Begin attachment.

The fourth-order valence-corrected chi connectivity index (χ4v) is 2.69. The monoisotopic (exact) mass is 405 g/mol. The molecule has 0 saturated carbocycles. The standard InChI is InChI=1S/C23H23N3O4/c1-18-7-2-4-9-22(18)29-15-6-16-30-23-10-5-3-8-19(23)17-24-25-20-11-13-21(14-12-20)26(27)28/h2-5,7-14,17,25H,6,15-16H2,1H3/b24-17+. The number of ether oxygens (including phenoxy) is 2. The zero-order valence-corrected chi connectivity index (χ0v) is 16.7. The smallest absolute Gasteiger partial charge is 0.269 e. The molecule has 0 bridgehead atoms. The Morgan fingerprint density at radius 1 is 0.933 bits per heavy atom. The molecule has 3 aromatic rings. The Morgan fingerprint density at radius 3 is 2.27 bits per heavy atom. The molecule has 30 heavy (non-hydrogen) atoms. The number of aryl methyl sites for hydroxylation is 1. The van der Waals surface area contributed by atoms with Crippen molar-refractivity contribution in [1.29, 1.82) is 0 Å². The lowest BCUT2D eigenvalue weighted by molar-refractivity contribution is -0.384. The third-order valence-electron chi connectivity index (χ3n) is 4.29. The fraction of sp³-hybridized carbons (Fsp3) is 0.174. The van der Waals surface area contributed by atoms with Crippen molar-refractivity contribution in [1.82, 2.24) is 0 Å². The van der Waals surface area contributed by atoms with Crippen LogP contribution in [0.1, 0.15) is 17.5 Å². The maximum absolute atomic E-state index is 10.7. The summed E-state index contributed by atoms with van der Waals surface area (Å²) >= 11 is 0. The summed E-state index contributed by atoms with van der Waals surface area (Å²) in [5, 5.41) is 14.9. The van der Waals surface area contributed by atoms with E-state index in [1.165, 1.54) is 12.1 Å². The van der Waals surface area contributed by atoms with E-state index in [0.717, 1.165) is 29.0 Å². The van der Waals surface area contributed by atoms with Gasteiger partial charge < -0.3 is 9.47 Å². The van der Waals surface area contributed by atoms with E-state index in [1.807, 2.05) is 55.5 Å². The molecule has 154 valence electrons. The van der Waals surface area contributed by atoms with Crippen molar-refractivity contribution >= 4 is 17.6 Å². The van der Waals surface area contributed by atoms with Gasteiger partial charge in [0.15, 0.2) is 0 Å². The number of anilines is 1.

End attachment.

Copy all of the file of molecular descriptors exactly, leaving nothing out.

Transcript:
The fourth-order valence-corrected chi connectivity index (χ4v) is 2.69. The monoisotopic (exact) mass is 405 g/mol. The molecule has 0 saturated carbocycles. The standard InChI is InChI=1S/C23H23N3O4/c1-18-7-2-4-9-22(18)29-15-6-16-30-23-10-5-3-8-19(23)17-24-25-20-11-13-21(14-12-20)26(27)28/h2-5,7-14,17,25H,6,15-16H2,1H3/b24-17+. The number of ether oxygens (including phenoxy) is 2. The zero-order valence-corrected chi connectivity index (χ0v) is 16.7. The smallest absolute Gasteiger partial charge is 0.269 e. The molecule has 0 bridgehead atoms. The Morgan fingerprint density at radius 1 is 0.933 bits per heavy atom. The molecule has 3 aromatic rings. The Morgan fingerprint density at radius 3 is 2.27 bits per heavy atom. The molecule has 30 heavy (non-hydrogen) atoms. The number of aryl methyl sites for hydroxylation is 1. The van der Waals surface area contributed by atoms with Crippen molar-refractivity contribution in [1.29, 1.82) is 0 Å². The lowest BCUT2D eigenvalue weighted by molar-refractivity contribution is -0.384. The third-order valence-electron chi connectivity index (χ3n) is 4.29. The fraction of sp³-hybridized carbons (Fsp3) is 0.174. The van der Waals surface area contributed by atoms with Crippen molar-refractivity contribution in [1.82, 2.24) is 0 Å². The van der Waals surface area contributed by atoms with Crippen LogP contribution in [0.1, 0.15) is 17.5 Å². The maximum absolute atomic E-state index is 10.7. The summed E-state index contributed by atoms with van der Waals surface area (Å²) >= 11 is 0. The summed E-state index contributed by atoms with van der Waals surface area (Å²) in [5, 5.41) is 14.9. The van der Waals surface area contributed by atoms with E-state index in [1.165, 1.54) is 12.1 Å². The van der Waals surface area contributed by atoms with E-state index in [0.717, 1.165) is 29.0 Å². The van der Waals surface area contributed by atoms with Gasteiger partial charge < -0.3 is 9.47 Å². The van der Waals surface area contributed by atoms with E-state index in [1.807, 2.05) is 55.5 Å². The molecule has 154 valence electrons. The van der Waals surface area contributed by atoms with Crippen molar-refractivity contribution >= 4 is 17.6 Å². The van der Waals surface area contributed by atoms with Gasteiger partial charge in [0.15, 0.2) is 0 Å². The number of anilines is 1.